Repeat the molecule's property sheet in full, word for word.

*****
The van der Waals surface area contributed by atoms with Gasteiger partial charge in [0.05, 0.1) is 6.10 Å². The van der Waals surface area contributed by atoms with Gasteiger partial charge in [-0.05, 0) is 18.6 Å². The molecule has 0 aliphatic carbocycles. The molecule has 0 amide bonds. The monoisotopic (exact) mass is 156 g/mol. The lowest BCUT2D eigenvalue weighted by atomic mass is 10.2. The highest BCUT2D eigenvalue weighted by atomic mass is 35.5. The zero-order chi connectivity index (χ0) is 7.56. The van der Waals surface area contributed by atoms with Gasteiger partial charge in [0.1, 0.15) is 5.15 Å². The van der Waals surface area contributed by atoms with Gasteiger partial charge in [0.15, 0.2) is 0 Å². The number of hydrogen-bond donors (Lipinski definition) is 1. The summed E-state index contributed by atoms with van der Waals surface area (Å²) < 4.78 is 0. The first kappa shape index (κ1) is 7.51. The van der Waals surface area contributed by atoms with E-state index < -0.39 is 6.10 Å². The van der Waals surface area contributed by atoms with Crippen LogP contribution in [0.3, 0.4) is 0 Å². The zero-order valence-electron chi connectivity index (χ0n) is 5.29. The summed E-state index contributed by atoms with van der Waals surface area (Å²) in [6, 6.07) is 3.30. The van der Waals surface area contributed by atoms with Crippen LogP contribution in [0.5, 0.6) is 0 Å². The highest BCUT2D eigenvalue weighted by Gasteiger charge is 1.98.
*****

The van der Waals surface area contributed by atoms with Gasteiger partial charge in [0.05, 0.1) is 6.10 Å². The van der Waals surface area contributed by atoms with Gasteiger partial charge in [-0.05, 0) is 18.6 Å². The molecule has 0 aliphatic carbocycles. The molecule has 0 amide bonds. The monoisotopic (exact) mass is 156 g/mol. The lowest BCUT2D eigenvalue weighted by atomic mass is 10.2. The highest BCUT2D eigenvalue weighted by atomic mass is 35.5. The zero-order chi connectivity index (χ0) is 7.56. The van der Waals surface area contributed by atoms with Gasteiger partial charge in [0.1, 0.15) is 5.15 Å². The van der Waals surface area contributed by atoms with Gasteiger partial charge in [0.15, 0.2) is 0 Å². The number of hydrogen-bond donors (Lipinski definition) is 1. The summed E-state index contributed by atoms with van der Waals surface area (Å²) < 4.78 is 0. The first kappa shape index (κ1) is 7.51. The van der Waals surface area contributed by atoms with E-state index < -0.39 is 6.10 Å². The van der Waals surface area contributed by atoms with Crippen LogP contribution in [0.3, 0.4) is 0 Å². The zero-order valence-electron chi connectivity index (χ0n) is 5.29. The summed E-state index contributed by atoms with van der Waals surface area (Å²) in [6, 6.07) is 3.30. The van der Waals surface area contributed by atoms with Crippen LogP contribution in [0.5, 0.6) is 0 Å². The highest BCUT2D eigenvalue weighted by Gasteiger charge is 1.98.